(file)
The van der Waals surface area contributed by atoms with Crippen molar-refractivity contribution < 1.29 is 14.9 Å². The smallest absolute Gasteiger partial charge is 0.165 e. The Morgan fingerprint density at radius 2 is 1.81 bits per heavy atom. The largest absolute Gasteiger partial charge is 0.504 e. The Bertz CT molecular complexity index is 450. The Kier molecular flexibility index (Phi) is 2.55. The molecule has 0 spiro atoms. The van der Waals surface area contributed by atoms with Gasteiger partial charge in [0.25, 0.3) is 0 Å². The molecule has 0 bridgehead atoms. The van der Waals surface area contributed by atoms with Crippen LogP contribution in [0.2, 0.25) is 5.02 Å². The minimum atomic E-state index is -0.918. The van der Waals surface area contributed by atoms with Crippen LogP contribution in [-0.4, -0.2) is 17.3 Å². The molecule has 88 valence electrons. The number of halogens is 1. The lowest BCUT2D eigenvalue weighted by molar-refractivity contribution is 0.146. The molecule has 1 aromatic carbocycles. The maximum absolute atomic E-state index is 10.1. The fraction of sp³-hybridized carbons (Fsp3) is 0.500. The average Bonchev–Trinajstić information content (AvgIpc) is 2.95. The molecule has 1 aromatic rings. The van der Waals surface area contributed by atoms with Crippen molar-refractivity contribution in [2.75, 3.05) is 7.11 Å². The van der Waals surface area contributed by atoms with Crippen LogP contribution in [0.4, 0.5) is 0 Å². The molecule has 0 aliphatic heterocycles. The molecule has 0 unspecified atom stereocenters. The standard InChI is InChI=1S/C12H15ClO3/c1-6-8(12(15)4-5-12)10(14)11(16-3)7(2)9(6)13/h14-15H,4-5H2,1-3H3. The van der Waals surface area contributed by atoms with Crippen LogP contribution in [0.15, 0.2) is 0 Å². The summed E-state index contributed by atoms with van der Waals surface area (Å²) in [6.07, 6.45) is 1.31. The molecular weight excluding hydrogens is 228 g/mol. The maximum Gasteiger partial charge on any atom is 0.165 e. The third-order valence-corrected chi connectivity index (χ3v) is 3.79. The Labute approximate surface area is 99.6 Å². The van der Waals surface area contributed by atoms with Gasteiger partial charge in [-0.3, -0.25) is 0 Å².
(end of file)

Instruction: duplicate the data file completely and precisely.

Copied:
The van der Waals surface area contributed by atoms with Crippen molar-refractivity contribution < 1.29 is 14.9 Å². The smallest absolute Gasteiger partial charge is 0.165 e. The Morgan fingerprint density at radius 2 is 1.81 bits per heavy atom. The largest absolute Gasteiger partial charge is 0.504 e. The Bertz CT molecular complexity index is 450. The Kier molecular flexibility index (Phi) is 2.55. The molecule has 0 spiro atoms. The van der Waals surface area contributed by atoms with Gasteiger partial charge in [0.25, 0.3) is 0 Å². The molecule has 0 bridgehead atoms. The van der Waals surface area contributed by atoms with Crippen LogP contribution in [0.2, 0.25) is 5.02 Å². The minimum atomic E-state index is -0.918. The van der Waals surface area contributed by atoms with Crippen LogP contribution in [-0.4, -0.2) is 17.3 Å². The molecule has 88 valence electrons. The number of halogens is 1. The lowest BCUT2D eigenvalue weighted by molar-refractivity contribution is 0.146. The molecule has 1 aromatic carbocycles. The maximum absolute atomic E-state index is 10.1. The fraction of sp³-hybridized carbons (Fsp3) is 0.500. The average Bonchev–Trinajstić information content (AvgIpc) is 2.95. The molecule has 1 aromatic rings. The van der Waals surface area contributed by atoms with Crippen molar-refractivity contribution in [2.75, 3.05) is 7.11 Å². The van der Waals surface area contributed by atoms with Crippen LogP contribution in [0.4, 0.5) is 0 Å². The molecule has 0 aliphatic heterocycles. The molecule has 0 unspecified atom stereocenters. The standard InChI is InChI=1S/C12H15ClO3/c1-6-8(12(15)4-5-12)10(14)11(16-3)7(2)9(6)13/h14-15H,4-5H2,1-3H3. The van der Waals surface area contributed by atoms with Crippen LogP contribution in [0.15, 0.2) is 0 Å². The summed E-state index contributed by atoms with van der Waals surface area (Å²) in [6.07, 6.45) is 1.31. The molecular weight excluding hydrogens is 228 g/mol. The maximum Gasteiger partial charge on any atom is 0.165 e. The third-order valence-corrected chi connectivity index (χ3v) is 3.79. The Labute approximate surface area is 99.6 Å². The van der Waals surface area contributed by atoms with Gasteiger partial charge in [-0.3, -0.25) is 0 Å².